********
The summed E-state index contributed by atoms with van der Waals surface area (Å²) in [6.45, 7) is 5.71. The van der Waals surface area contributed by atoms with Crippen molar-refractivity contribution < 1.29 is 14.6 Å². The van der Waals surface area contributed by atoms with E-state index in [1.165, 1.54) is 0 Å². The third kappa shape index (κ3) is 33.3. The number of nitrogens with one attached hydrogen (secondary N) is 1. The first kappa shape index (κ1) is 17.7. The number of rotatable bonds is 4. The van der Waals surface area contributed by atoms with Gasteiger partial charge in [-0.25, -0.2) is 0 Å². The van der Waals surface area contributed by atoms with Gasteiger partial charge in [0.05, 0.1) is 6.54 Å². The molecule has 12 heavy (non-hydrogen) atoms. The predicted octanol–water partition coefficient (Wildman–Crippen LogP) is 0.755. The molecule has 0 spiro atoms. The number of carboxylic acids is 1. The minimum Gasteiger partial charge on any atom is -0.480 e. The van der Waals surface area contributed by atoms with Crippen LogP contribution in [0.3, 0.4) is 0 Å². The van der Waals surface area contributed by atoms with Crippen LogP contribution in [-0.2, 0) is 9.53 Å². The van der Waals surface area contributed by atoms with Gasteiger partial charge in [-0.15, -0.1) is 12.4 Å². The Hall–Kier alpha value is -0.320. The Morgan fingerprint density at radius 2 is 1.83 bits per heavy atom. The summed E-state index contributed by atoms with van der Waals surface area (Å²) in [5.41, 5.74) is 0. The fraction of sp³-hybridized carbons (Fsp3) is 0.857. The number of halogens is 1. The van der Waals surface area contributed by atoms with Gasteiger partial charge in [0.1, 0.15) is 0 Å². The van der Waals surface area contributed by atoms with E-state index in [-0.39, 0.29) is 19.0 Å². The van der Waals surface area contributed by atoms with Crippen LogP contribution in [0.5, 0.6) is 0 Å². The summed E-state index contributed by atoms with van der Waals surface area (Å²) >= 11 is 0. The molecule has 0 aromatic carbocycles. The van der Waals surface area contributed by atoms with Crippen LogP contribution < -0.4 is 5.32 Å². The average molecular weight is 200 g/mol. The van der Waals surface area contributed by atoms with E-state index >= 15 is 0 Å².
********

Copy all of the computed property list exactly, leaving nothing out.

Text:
The summed E-state index contributed by atoms with van der Waals surface area (Å²) in [6.45, 7) is 5.71. The van der Waals surface area contributed by atoms with Crippen molar-refractivity contribution < 1.29 is 14.6 Å². The van der Waals surface area contributed by atoms with E-state index in [1.165, 1.54) is 0 Å². The third kappa shape index (κ3) is 33.3. The number of nitrogens with one attached hydrogen (secondary N) is 1. The first kappa shape index (κ1) is 17.7. The number of rotatable bonds is 4. The van der Waals surface area contributed by atoms with Gasteiger partial charge in [-0.25, -0.2) is 0 Å². The van der Waals surface area contributed by atoms with Gasteiger partial charge in [0.05, 0.1) is 6.54 Å². The molecule has 12 heavy (non-hydrogen) atoms. The predicted octanol–water partition coefficient (Wildman–Crippen LogP) is 0.755. The molecule has 0 spiro atoms. The number of carboxylic acids is 1. The minimum Gasteiger partial charge on any atom is -0.480 e. The van der Waals surface area contributed by atoms with Crippen LogP contribution in [0.3, 0.4) is 0 Å². The van der Waals surface area contributed by atoms with Crippen LogP contribution in [-0.2, 0) is 9.53 Å². The van der Waals surface area contributed by atoms with Gasteiger partial charge in [-0.15, -0.1) is 12.4 Å². The Hall–Kier alpha value is -0.320. The Morgan fingerprint density at radius 2 is 1.83 bits per heavy atom. The summed E-state index contributed by atoms with van der Waals surface area (Å²) in [5.41, 5.74) is 0. The fraction of sp³-hybridized carbons (Fsp3) is 0.857. The number of halogens is 1. The van der Waals surface area contributed by atoms with Gasteiger partial charge in [0.1, 0.15) is 0 Å². The van der Waals surface area contributed by atoms with E-state index in [-0.39, 0.29) is 19.0 Å². The van der Waals surface area contributed by atoms with Crippen LogP contribution in [0.5, 0.6) is 0 Å². The summed E-state index contributed by atoms with van der Waals surface area (Å²) >= 11 is 0. The molecule has 0 aromatic carbocycles. The van der Waals surface area contributed by atoms with Crippen LogP contribution < -0.4 is 5.32 Å². The average molecular weight is 200 g/mol. The van der Waals surface area contributed by atoms with E-state index >= 15 is 0 Å².